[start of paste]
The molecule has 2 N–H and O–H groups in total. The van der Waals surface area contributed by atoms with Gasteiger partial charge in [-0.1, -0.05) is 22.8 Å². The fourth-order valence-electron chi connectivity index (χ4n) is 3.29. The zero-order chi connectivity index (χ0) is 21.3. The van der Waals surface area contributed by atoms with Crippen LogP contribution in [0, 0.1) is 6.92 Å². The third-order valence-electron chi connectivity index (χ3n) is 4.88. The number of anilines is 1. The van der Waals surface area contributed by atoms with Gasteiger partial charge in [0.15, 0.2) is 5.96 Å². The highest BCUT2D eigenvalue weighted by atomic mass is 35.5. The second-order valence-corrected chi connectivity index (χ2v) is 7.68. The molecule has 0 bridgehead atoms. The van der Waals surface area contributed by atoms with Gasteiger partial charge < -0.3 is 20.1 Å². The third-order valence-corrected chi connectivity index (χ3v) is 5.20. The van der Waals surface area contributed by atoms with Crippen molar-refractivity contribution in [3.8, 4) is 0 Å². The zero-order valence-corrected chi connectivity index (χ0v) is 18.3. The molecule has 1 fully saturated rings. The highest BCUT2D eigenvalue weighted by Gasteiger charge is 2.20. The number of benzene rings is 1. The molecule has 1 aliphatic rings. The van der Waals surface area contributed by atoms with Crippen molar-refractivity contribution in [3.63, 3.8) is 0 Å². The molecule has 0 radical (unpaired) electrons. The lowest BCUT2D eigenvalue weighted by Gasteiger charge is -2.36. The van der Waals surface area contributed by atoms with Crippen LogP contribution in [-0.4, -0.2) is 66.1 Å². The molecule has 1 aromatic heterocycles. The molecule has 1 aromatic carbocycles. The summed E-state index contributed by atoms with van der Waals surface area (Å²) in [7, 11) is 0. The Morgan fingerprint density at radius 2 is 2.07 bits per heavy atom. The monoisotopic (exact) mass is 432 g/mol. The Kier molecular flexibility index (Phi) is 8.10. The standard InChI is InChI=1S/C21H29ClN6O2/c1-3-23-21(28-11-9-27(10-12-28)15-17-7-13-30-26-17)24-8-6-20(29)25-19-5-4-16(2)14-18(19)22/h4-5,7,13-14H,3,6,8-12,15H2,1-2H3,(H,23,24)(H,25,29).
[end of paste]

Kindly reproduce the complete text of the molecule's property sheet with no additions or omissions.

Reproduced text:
The molecule has 2 N–H and O–H groups in total. The van der Waals surface area contributed by atoms with Gasteiger partial charge in [-0.1, -0.05) is 22.8 Å². The fourth-order valence-electron chi connectivity index (χ4n) is 3.29. The zero-order chi connectivity index (χ0) is 21.3. The van der Waals surface area contributed by atoms with Crippen LogP contribution in [0, 0.1) is 6.92 Å². The third-order valence-electron chi connectivity index (χ3n) is 4.88. The number of anilines is 1. The van der Waals surface area contributed by atoms with Gasteiger partial charge in [0.15, 0.2) is 5.96 Å². The highest BCUT2D eigenvalue weighted by atomic mass is 35.5. The second-order valence-corrected chi connectivity index (χ2v) is 7.68. The molecule has 0 bridgehead atoms. The van der Waals surface area contributed by atoms with Gasteiger partial charge < -0.3 is 20.1 Å². The third-order valence-corrected chi connectivity index (χ3v) is 5.20. The van der Waals surface area contributed by atoms with Crippen molar-refractivity contribution in [3.8, 4) is 0 Å². The zero-order valence-corrected chi connectivity index (χ0v) is 18.3. The molecule has 1 fully saturated rings. The highest BCUT2D eigenvalue weighted by Gasteiger charge is 2.20. The number of benzene rings is 1. The molecule has 1 aliphatic rings. The van der Waals surface area contributed by atoms with Crippen molar-refractivity contribution in [3.63, 3.8) is 0 Å². The molecule has 0 radical (unpaired) electrons. The lowest BCUT2D eigenvalue weighted by Gasteiger charge is -2.36. The van der Waals surface area contributed by atoms with Crippen LogP contribution in [-0.4, -0.2) is 66.1 Å². The molecule has 1 aromatic heterocycles. The molecule has 1 aromatic carbocycles. The summed E-state index contributed by atoms with van der Waals surface area (Å²) in [7, 11) is 0. The Morgan fingerprint density at radius 2 is 2.07 bits per heavy atom. The monoisotopic (exact) mass is 432 g/mol. The Kier molecular flexibility index (Phi) is 8.10. The standard InChI is InChI=1S/C21H29ClN6O2/c1-3-23-21(28-11-9-27(10-12-28)15-17-7-13-30-26-17)24-8-6-20(29)25-19-5-4-16(2)14-18(19)22/h4-5,7,13-14H,3,6,8-12,15H2,1-2H3,(H,23,24)(H,25,29).